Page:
The Ideal Model: Why We Need the New Corporate Code The new Corporate Governance Code, passed by the Government and Russia’s financial market megaregulator, the Bank of Russia, deserves to be the news of the day. Sceptics may object that the Code is merely a recommendation, and the best practice of corporate governance contained therein is detached from reality.

09.04.2014 14:06 / Anatoly Karachinsky

IDENTIFYING PERFORMANCE RESERVES OF FINANCIAL MARKETS Russia’s financial market produces a staggering billion-plus paper documents yearly. Every individual has to open a bank account, buy insurance, pay fines, taxes, and housing bills. Most people do it by signing papers and wasting time in queues. Most companies have to keep paper copies of their official reports and electronic transactions.

25.02.2014 13:30 / Anna Kuznetsova

New listing rules will boost transparency, strengthen corporate governance Moscow Exchange is currently reforming its listing rules, a process that will strengthen the market for both issuers of stocks and bonds, while providing domestic investors with an opportunity to diversify their investment portfolios.

28.01.2014 15:10 / Ksenia Yudaeva

Reserve Currencies and the Role of the Ruble The Bank of Russia policy focus has shifted to inflation targeting, sparking a debate on intervention practice and prompting us to reconsider the prospects of the Ruble as a reserve currency.

14.10.2013 13:35 / Alexei Kuznetsov

Taxes and Russian IFC’s Competitive Edge Taxation should not hinder financial market development. This is the motto of MIFC Taskforce’s Tax Project Group that drafts tax reform proposals.

02.10.2013 12:00 / Sergei Shvetsov

The Regulator Needs to Hear the Market A month has passed since the financial markets megaregulator was established. We have solved the key task for the transitional period of FFMS-Bank of Russia merger — maintaining continuity of service, essential for the functioning of the market. We have now initiated systematic analysis of current affairs — from the regulation, control and oversight perspective — in each financial market segment.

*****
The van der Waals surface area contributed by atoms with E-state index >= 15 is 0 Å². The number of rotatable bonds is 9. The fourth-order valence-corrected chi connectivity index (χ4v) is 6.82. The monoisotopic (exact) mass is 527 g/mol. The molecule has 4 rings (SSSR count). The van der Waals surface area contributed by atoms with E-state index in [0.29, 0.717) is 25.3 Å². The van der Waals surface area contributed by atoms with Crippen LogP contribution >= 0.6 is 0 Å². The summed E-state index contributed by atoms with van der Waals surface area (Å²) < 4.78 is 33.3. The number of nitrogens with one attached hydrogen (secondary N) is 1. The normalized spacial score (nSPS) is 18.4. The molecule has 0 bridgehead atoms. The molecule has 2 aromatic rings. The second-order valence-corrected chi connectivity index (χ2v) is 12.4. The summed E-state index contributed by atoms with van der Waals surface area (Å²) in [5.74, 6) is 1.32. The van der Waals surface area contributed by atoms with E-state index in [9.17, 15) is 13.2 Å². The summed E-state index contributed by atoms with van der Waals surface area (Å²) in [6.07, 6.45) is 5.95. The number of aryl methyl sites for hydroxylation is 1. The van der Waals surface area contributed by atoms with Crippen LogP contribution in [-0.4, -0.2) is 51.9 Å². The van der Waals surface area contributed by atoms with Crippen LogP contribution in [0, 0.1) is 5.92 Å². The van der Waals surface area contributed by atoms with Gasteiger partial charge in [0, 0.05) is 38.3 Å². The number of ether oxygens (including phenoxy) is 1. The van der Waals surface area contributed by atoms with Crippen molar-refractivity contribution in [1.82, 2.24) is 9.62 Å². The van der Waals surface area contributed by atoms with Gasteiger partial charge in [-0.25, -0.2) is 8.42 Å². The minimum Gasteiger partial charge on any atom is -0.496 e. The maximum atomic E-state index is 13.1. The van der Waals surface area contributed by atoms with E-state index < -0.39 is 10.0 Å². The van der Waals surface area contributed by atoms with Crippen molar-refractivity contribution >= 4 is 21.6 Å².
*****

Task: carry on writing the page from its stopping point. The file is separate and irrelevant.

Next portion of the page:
11.09.2013 13:45 / Alexander Voloshin

Reforms that benefit the market More than three years have elapsed since Moscow International Financial Center Taskforce was established. We have managed to achieve various degrees of progress in all key performance areas of Moscow’s development as an international financial center.

11.09.2013 12:15 / Igor Jurgens

Self-regulation is balancing rights and responsibility The adopted financial market self-regulation law and the implementation of related practices is an evolutionary step for production forces, to borrow a scientific term. From a common perspective, self-regulation is an absolute must, with the increasing importance of roles played by civil society and the business community. The pendulum has swung from unchecked democracy of the early 90’s to equal partnership of the 00’s to state supremacy. The pendulum must be kept on track: the state is unfit to handle all regulatory functions without considering the interests and healthy intentions of the business community.

11.09.2013 11:59 / Oleg Vyugin

On megaregulator priorities The key starting objective for the new regulator is to reconsider the paradigm of financial regulation based on the prospective advantages of the ongoing megaregulator project. We must aim to minimize the negative impact of structural overhaul of the regulation system.

11.09.2013 11:45 / Alexey Timofeev

The market anticipates Central Bank’s attention to business specifics The establishment of a Central Bank-based megaregulator is a pivotal change in the entire financial market regulation and oversight system. The reform is one of the key phases of system development. An outstanding contribution to the financial market has been made by the Central Bank predecessors – FFMS, FCSM, Minfin, the Russian Insurance Supervision Service and the Labor Ministry, and it would be inappropriate to call the new reform a clean-up of their failed attempts. Using failures as a pretext to delegate financial market regulation functions means going back to square one, a way to justify any regulatory measures that would appear an improvement by mere contrast. This is misleading, since the financial market that has taken shape in Russia is far from its nascent stage.